"I am getting more and more disillusioned at NDRs and the different messages or different 'truths' that they bring back to tell us. Some of them totally contradict the messages that other NDErs tell us, and some of the more prominent NDErs, i.e., ones who wrote books, appeared on Oprah, etc., are either highly revered or totally criticized and get into arguments with NDE groups on the Internet. I got attacked by one of the groups and left. YET they condemn religion; which I also have issues with. But what bothers me more than anything is that the majority of them have their beliefs that there are no consequences and hell does not exist. I was attacked for telling some of them that that isn't true. I can't get near these groups anymore and thought I could see or experience something better than this." ~Linda
Near-death experiencers, one way or another, sooner or later, have to face the spectre of ego. They have seen and experienced a different world, for most a better world, and they want to tell everyone what they saw, learned, and continue to learn - as many have become psychics, mediums, or channelers, or in some way "experts" on the phenomenon and what it means.
We all meet that ego spectre. At first, it's like you are a "deer in the headlights," eyes bright, innocent, filled with the "all-knowingness" that you were exposed to. You feel invincible. You feel blessed and special and unique, and are humbled to be able to share what changed you, with the hope the news may change others. Too much attention seems to corrupt the message, or it at least alters the scene. How do you handle the new-found attention? A while ago real superstars were created who made a lot of money. The jury is still out as to how that affected them in the long run. One of the most vicious human beings I have ever met became a well-known and well-loved (?) experiencer - by those who never encountered "the other side" of that person's nature. Years have past. I prefer to believe that this individual has changed and for the better. I do not know if this is true, but it is what I prefer to believe.
So, the media is at it again, creating superstars and making people a lot of money. Great. Yet, as before, some seem to be able to handle their stardom rather well; others? I cringe sometimes and pray for the best.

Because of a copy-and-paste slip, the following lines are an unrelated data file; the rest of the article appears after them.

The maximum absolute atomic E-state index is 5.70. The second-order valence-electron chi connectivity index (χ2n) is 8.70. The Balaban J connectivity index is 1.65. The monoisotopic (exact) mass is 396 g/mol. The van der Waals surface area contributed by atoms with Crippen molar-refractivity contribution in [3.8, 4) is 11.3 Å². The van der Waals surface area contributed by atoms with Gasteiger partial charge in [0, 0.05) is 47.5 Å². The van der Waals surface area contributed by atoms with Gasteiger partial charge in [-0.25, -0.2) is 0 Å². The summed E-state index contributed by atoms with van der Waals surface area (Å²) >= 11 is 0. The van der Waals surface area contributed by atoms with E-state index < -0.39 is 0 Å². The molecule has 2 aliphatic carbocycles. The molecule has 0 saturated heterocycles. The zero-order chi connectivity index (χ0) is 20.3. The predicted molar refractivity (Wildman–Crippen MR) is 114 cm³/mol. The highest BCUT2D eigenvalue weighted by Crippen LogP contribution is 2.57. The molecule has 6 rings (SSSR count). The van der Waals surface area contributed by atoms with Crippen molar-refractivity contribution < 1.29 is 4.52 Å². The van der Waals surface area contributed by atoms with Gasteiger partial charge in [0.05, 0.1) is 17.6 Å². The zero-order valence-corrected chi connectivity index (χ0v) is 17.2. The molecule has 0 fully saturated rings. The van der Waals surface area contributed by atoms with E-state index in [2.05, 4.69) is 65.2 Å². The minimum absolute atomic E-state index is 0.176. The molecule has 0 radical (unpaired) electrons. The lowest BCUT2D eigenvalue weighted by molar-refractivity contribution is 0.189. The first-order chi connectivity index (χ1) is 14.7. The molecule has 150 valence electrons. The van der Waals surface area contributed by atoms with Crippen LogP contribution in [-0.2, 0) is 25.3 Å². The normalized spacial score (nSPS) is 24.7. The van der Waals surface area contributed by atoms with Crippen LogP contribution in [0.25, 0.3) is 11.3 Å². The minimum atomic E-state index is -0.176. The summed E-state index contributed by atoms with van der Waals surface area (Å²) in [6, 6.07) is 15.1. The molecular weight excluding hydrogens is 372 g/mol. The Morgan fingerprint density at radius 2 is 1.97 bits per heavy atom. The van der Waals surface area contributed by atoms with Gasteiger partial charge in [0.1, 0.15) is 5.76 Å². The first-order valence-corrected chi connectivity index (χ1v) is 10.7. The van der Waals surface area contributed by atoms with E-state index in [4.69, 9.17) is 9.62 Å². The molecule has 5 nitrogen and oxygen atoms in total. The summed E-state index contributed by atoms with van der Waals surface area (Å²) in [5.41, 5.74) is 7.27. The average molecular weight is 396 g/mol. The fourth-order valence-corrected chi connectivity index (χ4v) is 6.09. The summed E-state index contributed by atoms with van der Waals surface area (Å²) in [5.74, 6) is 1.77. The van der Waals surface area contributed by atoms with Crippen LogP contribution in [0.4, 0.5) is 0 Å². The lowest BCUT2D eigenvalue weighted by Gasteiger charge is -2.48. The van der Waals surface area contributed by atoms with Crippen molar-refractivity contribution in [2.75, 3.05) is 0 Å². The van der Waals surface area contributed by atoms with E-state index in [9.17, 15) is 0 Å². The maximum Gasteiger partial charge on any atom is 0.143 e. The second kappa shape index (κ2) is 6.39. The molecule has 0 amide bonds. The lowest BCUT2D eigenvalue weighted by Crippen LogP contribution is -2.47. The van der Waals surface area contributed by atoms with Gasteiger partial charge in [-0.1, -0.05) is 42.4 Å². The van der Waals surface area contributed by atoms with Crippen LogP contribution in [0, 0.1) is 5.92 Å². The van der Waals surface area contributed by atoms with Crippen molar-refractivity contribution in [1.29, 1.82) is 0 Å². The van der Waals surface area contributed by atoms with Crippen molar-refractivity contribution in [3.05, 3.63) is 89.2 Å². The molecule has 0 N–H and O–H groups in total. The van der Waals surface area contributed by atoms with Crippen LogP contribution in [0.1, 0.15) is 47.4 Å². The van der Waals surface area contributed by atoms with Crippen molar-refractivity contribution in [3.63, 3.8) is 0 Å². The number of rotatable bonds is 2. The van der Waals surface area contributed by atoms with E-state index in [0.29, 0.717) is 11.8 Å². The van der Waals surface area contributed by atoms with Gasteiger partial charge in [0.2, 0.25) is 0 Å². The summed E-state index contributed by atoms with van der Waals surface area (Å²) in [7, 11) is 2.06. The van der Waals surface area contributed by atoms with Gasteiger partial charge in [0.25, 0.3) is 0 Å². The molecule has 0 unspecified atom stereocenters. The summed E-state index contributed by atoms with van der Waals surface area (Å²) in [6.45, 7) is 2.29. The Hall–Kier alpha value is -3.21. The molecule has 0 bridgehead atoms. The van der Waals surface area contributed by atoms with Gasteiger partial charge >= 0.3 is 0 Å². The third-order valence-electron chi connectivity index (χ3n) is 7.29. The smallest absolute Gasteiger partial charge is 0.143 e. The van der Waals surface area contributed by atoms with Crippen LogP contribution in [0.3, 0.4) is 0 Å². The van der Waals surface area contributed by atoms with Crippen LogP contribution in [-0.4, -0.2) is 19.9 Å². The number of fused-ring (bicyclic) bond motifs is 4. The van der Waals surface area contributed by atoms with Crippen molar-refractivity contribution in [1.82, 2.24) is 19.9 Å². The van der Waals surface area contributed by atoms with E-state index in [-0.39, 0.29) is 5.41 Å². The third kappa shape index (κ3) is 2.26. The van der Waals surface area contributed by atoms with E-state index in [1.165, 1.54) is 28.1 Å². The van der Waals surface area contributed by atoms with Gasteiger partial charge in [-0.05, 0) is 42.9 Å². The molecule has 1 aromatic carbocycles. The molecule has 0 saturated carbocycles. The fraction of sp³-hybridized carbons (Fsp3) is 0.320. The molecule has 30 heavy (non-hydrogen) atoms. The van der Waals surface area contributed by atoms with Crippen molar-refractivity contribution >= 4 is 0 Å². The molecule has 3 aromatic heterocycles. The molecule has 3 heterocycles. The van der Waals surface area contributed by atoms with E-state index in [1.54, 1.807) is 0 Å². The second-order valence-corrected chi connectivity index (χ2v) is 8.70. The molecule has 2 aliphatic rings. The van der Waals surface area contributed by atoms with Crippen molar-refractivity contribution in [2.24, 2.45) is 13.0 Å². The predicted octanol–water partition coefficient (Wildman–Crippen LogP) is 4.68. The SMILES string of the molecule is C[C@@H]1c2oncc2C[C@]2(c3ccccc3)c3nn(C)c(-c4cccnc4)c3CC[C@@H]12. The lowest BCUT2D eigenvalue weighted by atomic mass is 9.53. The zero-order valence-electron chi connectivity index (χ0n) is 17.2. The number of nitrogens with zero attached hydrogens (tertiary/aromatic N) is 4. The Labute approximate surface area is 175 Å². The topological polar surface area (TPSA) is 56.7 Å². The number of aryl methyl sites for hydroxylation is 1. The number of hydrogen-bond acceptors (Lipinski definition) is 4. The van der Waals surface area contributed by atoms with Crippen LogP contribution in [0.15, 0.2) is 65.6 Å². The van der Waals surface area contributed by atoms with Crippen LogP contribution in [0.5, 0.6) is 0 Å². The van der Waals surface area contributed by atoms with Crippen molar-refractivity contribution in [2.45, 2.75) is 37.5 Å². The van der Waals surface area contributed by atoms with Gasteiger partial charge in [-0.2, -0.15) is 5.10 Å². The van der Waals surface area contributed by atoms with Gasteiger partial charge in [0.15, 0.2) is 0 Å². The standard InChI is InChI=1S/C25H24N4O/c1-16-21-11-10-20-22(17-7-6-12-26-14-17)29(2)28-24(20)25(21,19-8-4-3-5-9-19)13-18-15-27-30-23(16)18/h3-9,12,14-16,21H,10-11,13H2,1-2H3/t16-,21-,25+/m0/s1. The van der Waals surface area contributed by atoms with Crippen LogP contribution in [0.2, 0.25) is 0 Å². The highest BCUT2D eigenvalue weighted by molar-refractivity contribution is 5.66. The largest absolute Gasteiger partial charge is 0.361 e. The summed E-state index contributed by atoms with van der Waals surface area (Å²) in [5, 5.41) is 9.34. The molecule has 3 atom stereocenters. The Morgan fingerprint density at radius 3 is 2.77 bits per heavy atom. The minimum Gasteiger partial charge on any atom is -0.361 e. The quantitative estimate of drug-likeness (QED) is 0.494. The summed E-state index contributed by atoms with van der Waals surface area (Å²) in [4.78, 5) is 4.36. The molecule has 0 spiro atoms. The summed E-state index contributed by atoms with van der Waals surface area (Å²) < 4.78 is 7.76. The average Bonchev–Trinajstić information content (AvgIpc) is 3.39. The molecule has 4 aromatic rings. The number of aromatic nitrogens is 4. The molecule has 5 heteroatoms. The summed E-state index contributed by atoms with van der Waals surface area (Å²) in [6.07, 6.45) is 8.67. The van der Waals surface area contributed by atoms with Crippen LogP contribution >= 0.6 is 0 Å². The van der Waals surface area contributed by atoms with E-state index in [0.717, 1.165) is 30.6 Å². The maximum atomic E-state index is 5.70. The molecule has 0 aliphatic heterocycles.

The near-death experience does not create angels. It gives us all a shove toward a direction in life we are neither prepared to go or have any idea how to handle it. Integration takes time, lots of it, to mellow out and put things in perspective. I know it did me. I see this as well in others. One advantage I had was being one of the pioneers in the field. "Out there," as I was, gave me an opportunity to see myself through the eyes of thousands of others. Very embarrassing, very frightening, very wonderful - absolutely necessary if one is ever to learn balance. I have often said that after one deals with the "stars" one sees, it is best get yourself to classes of every kind. Refine your new skills. Better understand yourself and others. Recognize what you are doing and the "other" person you are becoming. Question that. Question again and again. None of us know as much as we think we do. Forgiveness applies, even of ourselves.
If you find blogs offensive, get off the blog. If you find Facebook filled with braggerts and fools, get off Facebook. Don't blame the phenomenon's worth or meaning on the behavior of a few. Stop. Take a look at yourself and see what it is in you that finds such behavior offensive. This may be an opportunity for you to see things differently. I've learned this: step aside and look again. This doesn't mean I'm a patsy. But it does mean that I've learned to take that second look, the one inside myself. Where am I coming from? What step can I take to make a difference, or, simply bless what I find and walk on?
I almost did what you're tempted to do - defame the whole thing and walk away, utterly convinced that the "changed" really hadn't changed that much, and the claims that were made were a joke. I came within a hare's breath of burning all my research and claiming the field itself and all therein a fraud. Then the phone rang. A kind and understanding woman on the other end just listened as I screamed and yelled and cried at the unfairness of it all and how the experiencers themselves were little more than spoiled brats making pretty one minute and stabbing you in the back the next minute. I went on like that for an hour. Then she spoke: "I had no idea anything like this was going on. I'll look into it." I wiped away my tears and got back to work, a little wiser and a whole lot more patient. . . for I had seen myself in the faces of "others" and I didn't like what I saw. They will change (if they ever do) when the time is right. But for me the onus of change was on me.
If anything came of the woman's promise to check on things, no word ever came to me. Didn't matter, really. I learned what I needed to know, buckled down, worked harder, and did more. All of the books I wrote after Coming Back To Life can be traced back to how that one event affected me. Sometimes the worst that could ever happen, turns out to be a gift. I offer this to you for whatever it may be worth.